HONG KONG/LONDON (Reuters) - HSBC warned it may have to delay some investments this year as Europe’s biggest bank missed 2018 profit forecasts due to slowing growth in its two home markets of China and Britain.
Its shares fell 3 percent and analysts cut their forecasts as HSBC reported a drop in fourth-quarter revenue amid tumbling stock markets that sapped customer’s confidence in investing.
The results spoke to a wider problem for European banks, which are struggling to return to growth after a decade of post-crisis restructuring due to a worsening global economic outlook.
At the end of his first year in charge, Chief Executive John Flint said HSBC may have to delay investment plans in order to avoid missing a key target known as ‘positive jaws’ - which tracks whether the bank is growing revenues faster than costs - for a second straight year.
“We will be proactive in managing costs and investment to meet the risks to revenue growth where necessary, but we will not take short-term decisions that harm the long-term interests of the business,” Flint said on Tuesday, after HSBC reported a lower-than-expected 16 percent rise in 2018 profit before tax.
In June, Flint had said HSBC would invest $15-$17 billion over three years in areas including technology and China, while keeping profitability and dividend targets little changed.
“The key thing is just to moderate the pace of investments ... not to cancel it or change the shape of the investments,” Flint told Reuters.
The bank said it failed to achieve positive jaws in 2018 due to the weakness of markets in the fourth quarter.
A combination of U.S.-China trade tensions, central banks turning off the money taps and cooling growth in former hot spots wiped 10 percent off MSCI’s 47-country world stocks index last year, its first double-digit loss in any year since the 2008 global financial crisis.
GROWING BUT SLOWLY
Flint’s comments come as an economic slowdown in China challenges HSBC’s strategy of pouring more resources into Asia where it already makes nearly 90 percent of its profits.
China’s economic growth slowed to 6.6 percent in 2018, the weakest in 28 years, weighed down by rising borrowing costs and a clampdown on riskier lending that starved smaller, private companies of capital and stifled investment.
Pressure on the world’s second-largest economy could increase if Beijing and Washington do not reach a deal soon to end their year-long trade dispute, which is taking a growing toll on export-reliant economies from Asia to Europe.
HSBC’s profits in Asia grew by 16 percent to $17.8 billion last year, accounting for 89 percent of group profit.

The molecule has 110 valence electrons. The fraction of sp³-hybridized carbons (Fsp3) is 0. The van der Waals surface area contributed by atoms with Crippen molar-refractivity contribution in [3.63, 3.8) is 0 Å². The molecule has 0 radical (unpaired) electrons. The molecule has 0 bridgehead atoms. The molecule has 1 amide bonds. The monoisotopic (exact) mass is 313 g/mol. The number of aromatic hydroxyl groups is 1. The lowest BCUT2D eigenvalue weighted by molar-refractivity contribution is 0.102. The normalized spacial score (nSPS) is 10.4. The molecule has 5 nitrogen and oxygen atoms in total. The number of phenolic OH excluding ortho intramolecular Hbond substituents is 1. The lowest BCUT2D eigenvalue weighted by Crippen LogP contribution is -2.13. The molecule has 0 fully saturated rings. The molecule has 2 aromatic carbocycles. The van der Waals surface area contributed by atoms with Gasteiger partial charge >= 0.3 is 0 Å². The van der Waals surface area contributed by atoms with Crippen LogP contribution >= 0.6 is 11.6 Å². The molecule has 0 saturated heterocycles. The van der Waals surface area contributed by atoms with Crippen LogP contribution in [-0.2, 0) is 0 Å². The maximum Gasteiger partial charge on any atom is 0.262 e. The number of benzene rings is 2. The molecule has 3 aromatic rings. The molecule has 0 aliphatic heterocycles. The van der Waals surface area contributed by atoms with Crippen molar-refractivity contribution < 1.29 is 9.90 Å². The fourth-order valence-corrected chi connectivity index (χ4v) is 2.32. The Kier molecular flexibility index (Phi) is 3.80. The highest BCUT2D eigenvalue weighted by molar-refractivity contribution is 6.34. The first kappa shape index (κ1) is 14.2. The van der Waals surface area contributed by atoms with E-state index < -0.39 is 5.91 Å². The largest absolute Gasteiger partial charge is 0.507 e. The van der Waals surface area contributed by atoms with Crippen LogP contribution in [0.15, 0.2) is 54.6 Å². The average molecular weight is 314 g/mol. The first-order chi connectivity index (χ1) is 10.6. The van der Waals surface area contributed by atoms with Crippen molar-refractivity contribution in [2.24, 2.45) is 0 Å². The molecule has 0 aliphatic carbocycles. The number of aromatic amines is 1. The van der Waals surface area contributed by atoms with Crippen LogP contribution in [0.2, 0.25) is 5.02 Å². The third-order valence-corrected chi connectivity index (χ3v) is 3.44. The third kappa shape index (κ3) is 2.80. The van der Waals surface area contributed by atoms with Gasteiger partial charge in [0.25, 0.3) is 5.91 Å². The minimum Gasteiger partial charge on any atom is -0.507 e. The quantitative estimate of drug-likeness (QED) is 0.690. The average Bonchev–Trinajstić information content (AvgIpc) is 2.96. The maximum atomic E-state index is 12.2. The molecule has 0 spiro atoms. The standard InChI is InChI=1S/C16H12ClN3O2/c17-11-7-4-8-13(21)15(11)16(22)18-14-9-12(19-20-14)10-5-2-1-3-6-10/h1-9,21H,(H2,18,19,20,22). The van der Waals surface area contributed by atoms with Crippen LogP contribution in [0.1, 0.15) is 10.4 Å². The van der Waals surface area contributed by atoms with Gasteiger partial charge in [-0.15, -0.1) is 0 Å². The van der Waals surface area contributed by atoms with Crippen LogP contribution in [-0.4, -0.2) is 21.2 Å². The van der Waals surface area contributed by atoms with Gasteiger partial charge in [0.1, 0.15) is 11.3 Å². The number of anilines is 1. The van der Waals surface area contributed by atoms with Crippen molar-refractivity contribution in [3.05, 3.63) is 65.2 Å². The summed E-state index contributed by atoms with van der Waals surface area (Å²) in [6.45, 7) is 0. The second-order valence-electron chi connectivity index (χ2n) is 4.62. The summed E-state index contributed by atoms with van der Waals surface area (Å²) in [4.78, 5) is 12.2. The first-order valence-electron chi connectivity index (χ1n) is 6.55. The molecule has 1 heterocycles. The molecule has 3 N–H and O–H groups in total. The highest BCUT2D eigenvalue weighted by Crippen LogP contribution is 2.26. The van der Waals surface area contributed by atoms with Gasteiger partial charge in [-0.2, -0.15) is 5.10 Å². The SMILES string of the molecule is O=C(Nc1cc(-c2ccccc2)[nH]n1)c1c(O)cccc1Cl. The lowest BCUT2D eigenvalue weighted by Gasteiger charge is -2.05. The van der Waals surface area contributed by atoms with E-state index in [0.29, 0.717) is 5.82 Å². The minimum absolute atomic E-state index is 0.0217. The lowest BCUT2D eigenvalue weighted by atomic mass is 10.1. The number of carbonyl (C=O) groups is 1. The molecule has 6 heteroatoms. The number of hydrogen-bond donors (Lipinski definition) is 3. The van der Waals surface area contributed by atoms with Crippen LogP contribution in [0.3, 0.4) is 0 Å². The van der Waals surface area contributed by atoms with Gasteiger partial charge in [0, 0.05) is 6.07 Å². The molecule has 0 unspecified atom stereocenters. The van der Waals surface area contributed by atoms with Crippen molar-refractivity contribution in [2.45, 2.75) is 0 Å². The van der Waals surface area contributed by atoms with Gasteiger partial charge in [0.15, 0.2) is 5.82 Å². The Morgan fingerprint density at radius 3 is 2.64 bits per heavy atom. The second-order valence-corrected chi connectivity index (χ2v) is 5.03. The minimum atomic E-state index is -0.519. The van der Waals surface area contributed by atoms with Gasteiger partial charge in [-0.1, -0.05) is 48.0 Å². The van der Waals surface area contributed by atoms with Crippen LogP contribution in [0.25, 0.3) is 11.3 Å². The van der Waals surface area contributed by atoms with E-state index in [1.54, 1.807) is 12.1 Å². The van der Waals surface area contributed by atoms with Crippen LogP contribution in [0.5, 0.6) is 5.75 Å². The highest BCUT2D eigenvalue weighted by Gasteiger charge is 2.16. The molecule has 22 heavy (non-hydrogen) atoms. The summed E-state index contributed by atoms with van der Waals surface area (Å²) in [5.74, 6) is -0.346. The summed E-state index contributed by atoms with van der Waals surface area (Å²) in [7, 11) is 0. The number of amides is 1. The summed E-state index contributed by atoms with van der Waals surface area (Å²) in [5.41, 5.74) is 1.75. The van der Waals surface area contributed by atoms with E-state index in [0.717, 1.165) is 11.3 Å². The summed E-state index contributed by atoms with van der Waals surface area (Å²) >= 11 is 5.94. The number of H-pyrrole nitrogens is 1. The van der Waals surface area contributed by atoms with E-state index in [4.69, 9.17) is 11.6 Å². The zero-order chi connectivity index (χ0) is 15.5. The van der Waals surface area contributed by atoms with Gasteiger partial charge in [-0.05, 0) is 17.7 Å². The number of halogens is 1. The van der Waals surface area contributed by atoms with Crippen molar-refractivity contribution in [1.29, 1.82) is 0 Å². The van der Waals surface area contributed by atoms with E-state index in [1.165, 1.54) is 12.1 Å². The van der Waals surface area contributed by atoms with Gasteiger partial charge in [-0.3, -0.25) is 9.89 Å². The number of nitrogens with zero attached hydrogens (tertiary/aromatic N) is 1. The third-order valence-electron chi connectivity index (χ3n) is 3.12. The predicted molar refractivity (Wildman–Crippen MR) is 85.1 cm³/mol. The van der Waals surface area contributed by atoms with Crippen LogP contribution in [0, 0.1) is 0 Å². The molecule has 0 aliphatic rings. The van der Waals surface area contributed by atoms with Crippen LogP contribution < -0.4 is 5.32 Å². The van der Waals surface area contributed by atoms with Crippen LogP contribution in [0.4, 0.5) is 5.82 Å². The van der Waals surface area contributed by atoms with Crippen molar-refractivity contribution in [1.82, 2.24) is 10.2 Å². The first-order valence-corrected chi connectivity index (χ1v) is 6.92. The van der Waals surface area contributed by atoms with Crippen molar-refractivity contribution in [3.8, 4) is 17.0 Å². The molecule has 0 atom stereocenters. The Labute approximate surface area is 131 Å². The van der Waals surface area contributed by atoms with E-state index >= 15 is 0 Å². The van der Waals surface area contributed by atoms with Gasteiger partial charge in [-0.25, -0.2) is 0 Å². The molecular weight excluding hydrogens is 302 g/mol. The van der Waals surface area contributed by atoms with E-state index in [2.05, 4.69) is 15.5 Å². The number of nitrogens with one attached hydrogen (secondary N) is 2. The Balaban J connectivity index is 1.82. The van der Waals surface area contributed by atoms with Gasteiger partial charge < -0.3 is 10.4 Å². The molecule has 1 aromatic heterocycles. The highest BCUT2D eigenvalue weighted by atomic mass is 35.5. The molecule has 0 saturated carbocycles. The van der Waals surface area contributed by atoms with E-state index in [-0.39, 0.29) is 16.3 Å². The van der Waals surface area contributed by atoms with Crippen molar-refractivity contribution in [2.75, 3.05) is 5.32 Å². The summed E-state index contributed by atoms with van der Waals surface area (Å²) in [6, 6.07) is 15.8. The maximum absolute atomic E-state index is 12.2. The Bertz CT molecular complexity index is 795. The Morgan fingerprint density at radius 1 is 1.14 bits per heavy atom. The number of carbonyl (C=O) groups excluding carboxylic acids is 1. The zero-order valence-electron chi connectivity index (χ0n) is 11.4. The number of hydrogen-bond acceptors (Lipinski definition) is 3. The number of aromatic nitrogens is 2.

“Clearly our customers are really more cautious and are more thoughtful around this trade war with the U.S.,” Flint said.
“It’s possible that we’ll see a slightly lower growth rate this year but we are still going to see a growth rate.”
Since taking over from Stuart Gulliver last February, Flint has largely stuck to the same China-focused strategy as his predecessor while attempting to revive HSBC’s ailing U.S. franchise and putting less emphasis on its investment bank.
HSBC set aside $165 million against possible future bad loans in Britain, which it said reflected the increased risks of a potential economic hit from Britain’s departure from the European Union, scheduled for next month.
HSBC joined UK peer Royal Bank of Scotland in warning that uncertainties related to Brexit could also drive businesses under.
“The longer we have the uncertainty the worse it’s going to be for the customers. Customers are absolutely postponing investment decisions ... and that’s been the part of this slowdown that we have seen in the UK,” Flint said.
HSBC reported a profit before tax of $19.9 billion for 2018, versus $17.2 billion the year before, but below an average estimate of $22 billion, according to Refinitiv data based on forecasts from 17 analysts.
The bank said it would pay a full-year dividend of $0.51 per share, roughly in line with analysts’ expectations. HSBC was confident of maintaining the dividend at this level, it said.
The bank’s core capital ratio, a key measure of financial strength, fell to 14 percent at the end of December from 14.5 percent at the end of 2017, mainly due to adverse foreign exchange movements.
Reporting by Sumeet Chatterjee and Lawrence White; Additional reporting by Alun John in Hong Kong; Editing by Himani Sarkar and Mark Potter
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